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Great Garden Inventions: A Smithsonian Exhibit Traces the History of the Backyard

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Great Garden Inventions: A Smithsonian Exhibit Traces the History of the Backyard

March 18, 2016

The Smithsonian Institution could not have chosen a more fitting place to open its new traveling exhibit on the history of the American backyard than my hometown of Elmhurst, Illinois.

I wonder if people growing up now in the heart of Chicago’s western suburbs—as the sign at the edge of town declared in my day— still spend their summers engaged in the idyllic pastimes that marked my childhood: swinging heels to the sky in the backyard, crawling through secret passages in the hedges, chasing fireflies at dusk. Mine was a generation that benefited from the post-war prosperity that turned the backyard into what the Smithsonian describes as “an extension of the house, a room designed for relaxing, recreation and entertaining.”

The history of the backyard is a story that the Smithsonian’s Patios, Pools, & the Invention of the American Backyard tells through romantically colorized photographs, vintage advertisements, and period drawings, on view at the Elmhurst History Museum from today until May 30. If I were home, I’d ride my Stingray over to see it:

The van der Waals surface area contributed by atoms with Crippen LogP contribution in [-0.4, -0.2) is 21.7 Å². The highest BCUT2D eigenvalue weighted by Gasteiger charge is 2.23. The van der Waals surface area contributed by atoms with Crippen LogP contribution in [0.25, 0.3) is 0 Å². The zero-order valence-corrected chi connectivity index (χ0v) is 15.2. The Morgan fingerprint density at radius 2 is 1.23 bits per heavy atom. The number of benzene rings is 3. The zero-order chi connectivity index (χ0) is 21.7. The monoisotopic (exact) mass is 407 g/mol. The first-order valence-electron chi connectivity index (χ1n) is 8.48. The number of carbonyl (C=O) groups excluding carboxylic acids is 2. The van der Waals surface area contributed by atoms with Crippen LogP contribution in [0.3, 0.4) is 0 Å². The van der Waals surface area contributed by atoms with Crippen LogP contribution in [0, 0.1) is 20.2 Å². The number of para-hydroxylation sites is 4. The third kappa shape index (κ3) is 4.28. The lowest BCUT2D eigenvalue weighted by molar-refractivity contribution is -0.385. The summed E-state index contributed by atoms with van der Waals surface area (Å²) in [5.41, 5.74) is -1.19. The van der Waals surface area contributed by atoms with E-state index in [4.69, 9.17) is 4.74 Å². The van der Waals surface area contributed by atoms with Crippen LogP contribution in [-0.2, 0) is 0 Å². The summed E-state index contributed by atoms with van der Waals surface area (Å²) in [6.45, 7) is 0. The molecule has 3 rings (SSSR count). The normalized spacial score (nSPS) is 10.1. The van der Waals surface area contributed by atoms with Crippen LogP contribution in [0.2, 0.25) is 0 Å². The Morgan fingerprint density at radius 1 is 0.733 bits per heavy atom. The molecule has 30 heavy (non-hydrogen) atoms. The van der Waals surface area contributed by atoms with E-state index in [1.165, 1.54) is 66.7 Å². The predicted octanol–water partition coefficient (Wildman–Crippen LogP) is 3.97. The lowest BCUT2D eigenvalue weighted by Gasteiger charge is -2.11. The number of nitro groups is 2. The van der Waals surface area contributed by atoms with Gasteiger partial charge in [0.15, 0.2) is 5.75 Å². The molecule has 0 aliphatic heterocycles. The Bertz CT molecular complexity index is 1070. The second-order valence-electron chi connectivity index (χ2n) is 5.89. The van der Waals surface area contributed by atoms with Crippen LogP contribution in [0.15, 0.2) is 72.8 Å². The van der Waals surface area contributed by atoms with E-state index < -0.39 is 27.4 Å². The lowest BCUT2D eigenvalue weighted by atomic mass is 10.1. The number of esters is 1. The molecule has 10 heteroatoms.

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Above:  Lakewood Plaza in Long Beach, California in the 1950s. Photograph by Maynard L. Parker courtesy of The Huntington Library, San Marino, Calif.

“The patio became the perfect place for a backyard grill and patio furniture made with new materials like plastic and aluminum,” notes the Smithsonian.

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Above: Lakewood Plaza, Long Beach, California. Photograph by Maynard L. Parker courtesy of The Huntington Library.

“Companies produced an increasing number of products designed to lessen the burden of yard work,” notes the Smithsonian. “Imported and hybrid grasses, herbicides and pesticides, automated sprinkler systems, chemical sprayers, and newly affordable lawn mowers began to appear in sheds and garages around the nation.”

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Above: House of the Four Winds in Lake Forest, Illinois. Photograph courtesy of the Smithsonian Institution, Archives of American Gardens, Garden Club of America Collection.

The exhibit will travel to museums around the country through May 2020. For more information, see Smithsonian Institution Traveling Exhibition Service.

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